Based On A True Story (Not A Memoir), by Norm Macdonald (Random House, 2016)

Challenged to write a memoir, a stand-up comedian instead hires a ghostwriter. A meta spin on the celebrity autobiography, As with much of his career, the impression here is that Macdonald’s prime audience is himself: that’s a good thing, as this is funny, challenging in places, and wholly dishonest throughout. I loved it.

My own books are here, if that’s your thing. Newest is noir thriller East of England.

My Heroes Have Always Been Junkies, by Ed Brubaker & Sean Phillips (Image Comics, 2018)

A young woman with secrets, fresh to rehab, finds love and with it, a reason to abscond. Smart, melancholic story of crime, addiction, inevitability, and trust. Billed as a Criminal novella, this stand-alone graphic story comes at noir from an unusual – though fitting – angle. Recommended.

My own books are here, if that’s your thing. Newest is noir thriller East of England.

Coffin Bound, Vol. 1: Happy Ashes, by Dan Watters, Dani, Brad Simpson & Aditya Bidikar (Image Comics, 2020)

A young woman, pursued by an unstoppable supernatural contract killer, tries to erase all trace of her existence. Smart and dirty action-horror with arty leanings, in a Clive Barker meets late 80s Vertigo comics kinda way. This collects issues 1-4. Volume 2 follows.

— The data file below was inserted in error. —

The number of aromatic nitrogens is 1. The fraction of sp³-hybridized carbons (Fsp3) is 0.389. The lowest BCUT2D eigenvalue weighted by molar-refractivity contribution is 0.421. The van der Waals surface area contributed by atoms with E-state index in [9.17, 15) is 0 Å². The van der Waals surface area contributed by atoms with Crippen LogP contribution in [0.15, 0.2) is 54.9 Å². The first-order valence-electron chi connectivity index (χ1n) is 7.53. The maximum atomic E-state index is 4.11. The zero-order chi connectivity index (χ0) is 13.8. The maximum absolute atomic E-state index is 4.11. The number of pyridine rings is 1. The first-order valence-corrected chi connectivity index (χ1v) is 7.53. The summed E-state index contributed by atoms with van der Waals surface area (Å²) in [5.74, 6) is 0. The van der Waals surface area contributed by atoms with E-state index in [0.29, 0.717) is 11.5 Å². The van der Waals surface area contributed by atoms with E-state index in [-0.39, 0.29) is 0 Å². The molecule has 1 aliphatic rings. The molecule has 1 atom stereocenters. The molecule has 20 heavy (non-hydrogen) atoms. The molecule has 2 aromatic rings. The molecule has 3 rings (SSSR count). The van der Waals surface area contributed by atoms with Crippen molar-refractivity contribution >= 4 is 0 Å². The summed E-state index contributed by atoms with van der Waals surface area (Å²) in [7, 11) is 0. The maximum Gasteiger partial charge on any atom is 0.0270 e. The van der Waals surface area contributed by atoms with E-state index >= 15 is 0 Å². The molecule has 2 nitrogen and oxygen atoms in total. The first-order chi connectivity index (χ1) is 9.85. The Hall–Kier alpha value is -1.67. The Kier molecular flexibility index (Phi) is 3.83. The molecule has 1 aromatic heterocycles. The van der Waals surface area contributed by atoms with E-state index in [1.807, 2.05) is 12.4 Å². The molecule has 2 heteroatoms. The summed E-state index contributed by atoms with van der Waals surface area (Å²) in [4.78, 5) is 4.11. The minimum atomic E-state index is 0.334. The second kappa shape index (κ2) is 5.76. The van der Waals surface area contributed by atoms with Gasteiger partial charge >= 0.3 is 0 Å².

My own books are here, if that’s your thing. Newest is noir thriller East of England.

On The Camino, by Jason (Fantagraphics Books, 2017)

An anthropomorphized account of a Camino pilgrimage to Santiago de Compostela. A charming and melancholy graphic novel with some neat running gags and the imaginings of the protagonist’s movie-filled brain, this is a treat for anyone interested in walking, pilgrimages, and/or finding yourself a little bit. Lots to appreciate, rendered in simple black and white.

My own books are here, if that’s your thing. Newest is noir thriller East of England

The Institute, by Stephen King (Hodder & Stoughton, 2019)

A 12-year-old boy genius with latent telekinetic abilities is kidnapped and held at a secret research station. A knowing and occasionally satirical low-key novel; as usual, the ending is the issue, though there’s huge amounts of pleasure in this mix of folksy Americana, paranoid SF and character study. Fun for author fans.

My own books are here, if that’s your thing. Newest is noir thriller East of England.

Wanderers, by Chuck Wendig (Solaris/Rebellion, 2019)

As a flu-like plague sweeps the world, a small number of sleepwalkers congregate to cross America. Pacy and with some fine characterisations, and a neat eye for contemporary America, the central conceits of this King/Crichton hybrid don’t quite hold. Well-written enough to keep pages turning though; a cautious recommendation.

My own books are here, if that’s your thing. Newest is noir thriller East of England.